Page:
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‘De man die een berg werd’ by Grete Simkuté: Ultimate Sacrifice in Mysterious Japan
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© Tom Vining / Unsplash
© Tom Vining / Unsplash © Tom Vining / Unsplash
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‘De man die een berg werd’ by Grete Simkuté: Ultimate Sacrifice in Mysterious Japan

A young woman in search of meaning is inspired by the wanderings of a Japanese monk from the nineteenth century. In De man die een berg werd (The Man Who Became a Mountain), debut author Grete Simkuté writes about human motivations and how they can lead and mislead us.

During a trip to Morocco, a young woman rethinks her relationship with her Norwegian boyfriend. She once fell for his playfulness and nonchalance while travelling through Asia, but nowadays he seems more interested in his surfboard and in gaming on his computer than in her.

While he shows off his skills on the waves of Taghazout on the Atlantic coast with other modern-day hippies, she immerses herself in Haruki Murakami. In due course she falls under the spell of an old Japanese tradition: sokushinbutsu, the practice of monks who isolated, starved, and then self-mummified in sealed mountain caves. Those involved do not call it suicide, but eternal meditation.

The story moves to Japan in the early nineteenth century, the twenties. We meet Myo, a young man who has become a monk in a Buddhist sect. He has just declared to the cult leader that he is ready for sokushinbutsu, the ultimate submission.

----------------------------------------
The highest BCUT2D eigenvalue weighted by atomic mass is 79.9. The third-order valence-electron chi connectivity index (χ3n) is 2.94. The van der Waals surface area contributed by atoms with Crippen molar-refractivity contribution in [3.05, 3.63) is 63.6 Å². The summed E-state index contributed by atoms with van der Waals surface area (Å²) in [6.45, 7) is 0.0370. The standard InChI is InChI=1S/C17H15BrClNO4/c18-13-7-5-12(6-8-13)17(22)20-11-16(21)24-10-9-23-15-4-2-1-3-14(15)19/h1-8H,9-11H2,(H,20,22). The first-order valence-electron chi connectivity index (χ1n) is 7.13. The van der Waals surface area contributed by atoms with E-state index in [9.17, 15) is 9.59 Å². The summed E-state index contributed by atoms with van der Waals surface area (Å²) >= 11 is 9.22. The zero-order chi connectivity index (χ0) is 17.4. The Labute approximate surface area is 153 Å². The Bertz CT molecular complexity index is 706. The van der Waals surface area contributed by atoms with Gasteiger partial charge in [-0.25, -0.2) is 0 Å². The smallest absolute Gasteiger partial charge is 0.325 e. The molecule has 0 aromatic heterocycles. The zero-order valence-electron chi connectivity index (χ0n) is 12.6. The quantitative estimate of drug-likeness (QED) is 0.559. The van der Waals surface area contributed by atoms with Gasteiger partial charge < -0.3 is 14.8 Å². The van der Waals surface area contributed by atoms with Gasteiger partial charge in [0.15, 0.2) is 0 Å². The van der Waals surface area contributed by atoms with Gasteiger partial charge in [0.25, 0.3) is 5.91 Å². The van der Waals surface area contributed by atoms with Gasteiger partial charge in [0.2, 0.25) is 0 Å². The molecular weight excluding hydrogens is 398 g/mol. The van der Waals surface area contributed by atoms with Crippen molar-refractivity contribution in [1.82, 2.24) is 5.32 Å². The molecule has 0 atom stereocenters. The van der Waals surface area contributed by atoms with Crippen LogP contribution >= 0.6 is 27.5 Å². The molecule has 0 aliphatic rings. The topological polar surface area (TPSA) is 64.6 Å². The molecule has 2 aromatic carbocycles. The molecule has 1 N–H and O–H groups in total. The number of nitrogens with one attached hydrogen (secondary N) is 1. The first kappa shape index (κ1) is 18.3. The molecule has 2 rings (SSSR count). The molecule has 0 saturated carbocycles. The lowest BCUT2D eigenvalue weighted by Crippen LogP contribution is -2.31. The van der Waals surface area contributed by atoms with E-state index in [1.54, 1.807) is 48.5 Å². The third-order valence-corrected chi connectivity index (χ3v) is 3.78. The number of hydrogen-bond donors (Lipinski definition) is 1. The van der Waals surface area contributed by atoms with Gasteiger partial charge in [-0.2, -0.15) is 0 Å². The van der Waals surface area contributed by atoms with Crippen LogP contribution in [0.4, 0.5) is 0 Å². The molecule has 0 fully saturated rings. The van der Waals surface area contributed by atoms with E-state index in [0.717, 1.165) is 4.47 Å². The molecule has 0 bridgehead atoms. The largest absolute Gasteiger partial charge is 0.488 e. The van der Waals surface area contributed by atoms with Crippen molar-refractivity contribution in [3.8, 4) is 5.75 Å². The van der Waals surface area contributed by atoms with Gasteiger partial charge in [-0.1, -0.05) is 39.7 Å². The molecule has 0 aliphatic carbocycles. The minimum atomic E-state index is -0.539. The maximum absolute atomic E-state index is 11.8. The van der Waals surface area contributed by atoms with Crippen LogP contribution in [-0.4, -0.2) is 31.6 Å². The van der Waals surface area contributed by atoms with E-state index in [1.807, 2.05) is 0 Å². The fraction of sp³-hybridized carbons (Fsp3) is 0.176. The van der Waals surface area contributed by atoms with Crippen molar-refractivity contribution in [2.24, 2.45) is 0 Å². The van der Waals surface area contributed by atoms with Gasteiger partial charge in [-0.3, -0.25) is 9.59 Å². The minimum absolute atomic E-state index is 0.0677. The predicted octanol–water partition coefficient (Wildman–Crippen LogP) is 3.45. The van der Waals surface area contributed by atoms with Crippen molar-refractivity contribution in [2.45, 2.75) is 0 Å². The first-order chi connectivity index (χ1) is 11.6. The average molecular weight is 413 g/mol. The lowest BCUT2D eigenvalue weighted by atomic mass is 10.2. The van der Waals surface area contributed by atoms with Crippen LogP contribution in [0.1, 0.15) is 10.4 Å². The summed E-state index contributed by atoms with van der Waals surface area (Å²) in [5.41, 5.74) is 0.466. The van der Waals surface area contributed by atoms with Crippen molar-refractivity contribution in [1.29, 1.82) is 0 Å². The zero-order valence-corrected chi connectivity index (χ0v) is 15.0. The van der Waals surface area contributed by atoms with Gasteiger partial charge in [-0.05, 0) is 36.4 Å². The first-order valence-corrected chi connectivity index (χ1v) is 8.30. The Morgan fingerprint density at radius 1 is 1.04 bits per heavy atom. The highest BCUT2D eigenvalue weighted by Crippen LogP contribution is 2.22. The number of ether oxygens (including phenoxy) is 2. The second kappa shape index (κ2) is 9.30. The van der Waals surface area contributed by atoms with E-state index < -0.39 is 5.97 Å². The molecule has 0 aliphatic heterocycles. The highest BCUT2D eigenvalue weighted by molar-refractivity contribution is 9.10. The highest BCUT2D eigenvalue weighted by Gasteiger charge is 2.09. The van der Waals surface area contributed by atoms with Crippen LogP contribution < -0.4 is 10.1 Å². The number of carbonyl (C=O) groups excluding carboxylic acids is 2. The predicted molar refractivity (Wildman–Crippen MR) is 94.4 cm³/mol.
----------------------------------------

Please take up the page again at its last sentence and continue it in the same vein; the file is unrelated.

Myo’s story is told in two parts. There are the days when he prepares for his final seclusion in the cave, days he spends in near solitude on the sacred mountain near the monastery, surviving on berries he picks from the bushes. Those chapters are interspersed with the story of Myo’s life before he decided to become a sokushinbutsu.

The life story of the young man, still just a teenager, is nothing short of dramatic. He does not speak a word until he is six years old, when he gets a sister. She becomes his heroine. But the family is struggling: the rice crop fails, first father and then mother die of starvation. On her deathbed, Myo promises his mother he will take care of his sister Asa, but during their trek to the city she also dies of hunger. The misery is almost too much for a child’s soul to digest, but luckily, he finds shelter in the monastery.

There he can be silent; he no longer has to speak. Some monks see his silence as a sign of strength, others suspect he is carrying a deep secret, still others suspect rage.

It is a book full of reflections on human motivations and how they can lead and mislead us